The hills and valleys throughout Napa are excellent riding country, with a few notable parks that offer trails for the serious equestrian.
A standout favorite is Skyline Wilderness Park at 2201 Imola Avenue, which Napa County leases from the state. The park is about 850 acres, with 15 miles of trail for equestrian riders. Trails pass through wooded forest, valleys, and hilltops. Skyline also offers 10 large horse camping sites that accommodate two horses and two rigs each. A parallel two-horse trailer parking spot is equal to 4 to 6 perpendicular car parking spots.
“Most of the trails are loop trails. They intertwine with each other so you can ride endlessly. The parking is very easy and there’s a good sand arena with a round pen. In addition, there’s a little trail obstacle course in the northwest corner of the park. This borders Imola Avenue and is supported by the horse community,” said Irene DeWeese, president of the Napa Valley Horsemen’s Association. The Horsemen’s Association is a nonprofit organization that promotes interest in horses and horsemanship.
DeWeese’s second pick is Moore Creek Park at 2607 Chiles Pope Valley Road in St. Helena, a Napa County Regional Park. Moore Creek is 673 acres of canyon open space near Moore Creek and 900 acres of oak woodland on the northeastern side of Lake Hennessey. Equestrian parking is available in the gravel lot off Pope Chiles Valley Road. The park has about 6 miles of trail open to riders.
Bothe-Napa Valley State Park, which is operated by Napa County Regional Park and the Open Space District, is another good choice. This park at 3801 St. Helena Highway in Calistoga is fairly rugged and ranges through high elevation.
“The Bay Area Ridge Trail, a 6-mile round trip trail, is nice because it runs along (Ritchey) Creek,” said DeWeese.
DeWeese recommended inquiring about trail riding on private land at the end of Wild Horse Valley Road in Napa. The area used to be home to Wild Horse Valley Ranch, an equestrian center.
“Members of the Napa Valley Horsemen’s Association used to pay $100 a year to ride the trails up there,” said DeWeese.
Karen Kaiser, owner of Napa Valley Horse Company, which offers riding lessons and horses at a private facility in Napa, enjoys riding at Alston Park at 2037 Dry Creek Road in Napa. The city of Napa park covers 157 acres in northwest Napa. Three miles of trails are open to equestrians.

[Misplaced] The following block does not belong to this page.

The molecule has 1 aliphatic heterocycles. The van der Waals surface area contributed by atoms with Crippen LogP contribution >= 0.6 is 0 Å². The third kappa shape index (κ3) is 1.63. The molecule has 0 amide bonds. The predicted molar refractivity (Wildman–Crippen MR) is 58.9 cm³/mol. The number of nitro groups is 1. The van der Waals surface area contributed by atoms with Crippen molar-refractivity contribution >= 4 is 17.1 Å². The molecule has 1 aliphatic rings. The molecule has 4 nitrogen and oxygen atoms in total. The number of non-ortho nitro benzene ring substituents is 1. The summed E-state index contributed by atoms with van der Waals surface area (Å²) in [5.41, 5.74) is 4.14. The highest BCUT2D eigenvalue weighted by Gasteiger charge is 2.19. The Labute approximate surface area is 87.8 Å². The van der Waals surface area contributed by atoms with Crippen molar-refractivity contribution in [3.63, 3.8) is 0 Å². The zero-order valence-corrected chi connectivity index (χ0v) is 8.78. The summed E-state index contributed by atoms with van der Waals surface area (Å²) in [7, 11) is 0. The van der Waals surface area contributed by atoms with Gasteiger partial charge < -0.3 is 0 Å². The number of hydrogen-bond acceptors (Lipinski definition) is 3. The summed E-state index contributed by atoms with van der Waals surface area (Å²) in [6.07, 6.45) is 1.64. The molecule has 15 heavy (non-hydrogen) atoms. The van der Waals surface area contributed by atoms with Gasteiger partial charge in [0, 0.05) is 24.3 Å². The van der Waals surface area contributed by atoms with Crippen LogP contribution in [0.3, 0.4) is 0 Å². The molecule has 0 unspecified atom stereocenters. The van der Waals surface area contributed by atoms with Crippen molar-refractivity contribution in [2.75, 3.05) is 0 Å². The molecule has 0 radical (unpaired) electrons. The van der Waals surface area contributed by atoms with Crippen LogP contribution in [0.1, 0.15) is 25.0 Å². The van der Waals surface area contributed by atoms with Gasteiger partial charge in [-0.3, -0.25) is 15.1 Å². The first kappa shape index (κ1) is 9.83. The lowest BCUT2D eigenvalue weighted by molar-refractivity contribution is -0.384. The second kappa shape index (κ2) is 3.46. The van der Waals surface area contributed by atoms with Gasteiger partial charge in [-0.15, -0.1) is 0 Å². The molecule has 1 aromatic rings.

“Although it’s mostly a dog park, it’s surrounded by vineyards, so it’s really pretty,” said Kaiser.
Kaiser also likes to ride at Rector Reservoir, a California Fish and Wildlife property northeast of Yountville.
“It’s very limited and there’s questionable parking. Rector is really for an experienced rider. You can ride on about 5 miles of trail that’s pretty steep and rocky through the Silverado part of the valley,” said Kaiser.
When riding in wild areas, Kaiser recommended bringing tick spray, sunglasses, and a hat. Kaiser also recommends that equestrian users visit trails earlier in the morning because it can get very hot later.
Lake Berryessa, a U.S. Bureau of Reclamation property, might seem like a good pick, but it does not allow horses on its trails.
Chino Yip, volunteer and outreach coordinator for the Napa County Regional Park and Open Space District, said there are new trails planned for several local parks.
“The proposed trails have not been started yet. Start time is after we get some precipitation to soften the ground. One will be part of the Moore Creek Park area,” said Yip.
Another site with future equestrian trails will be the Suscol Headwaters Open Space.
The park district recently purchased about 800 acres with plans to connect Skyline Wilderness Park into Jameson Canyon with multiuse trails. The agency will connect the properties after permits and environmental reviews are completed.
Yip said that when Napa County designs trails, it looks for higher canopies to accommodate equestrians.
“You need a minimum of 10 feet to allow riders to clear branches. Horses also need two- to three-times trail widths than other trail users,” said Yip.
Kaiser said throughout the Napa Valley, riders’ options can expand to family-owned vineyards and properties of friends.
“Although a lot of barns have been replaced by distilleries, Napa’s small. A lot of people still have horses in their backyards. Riding in the vineyards is a fun thing to do. Property owners that know you are likely to say yes if you ask,” said Kaiser.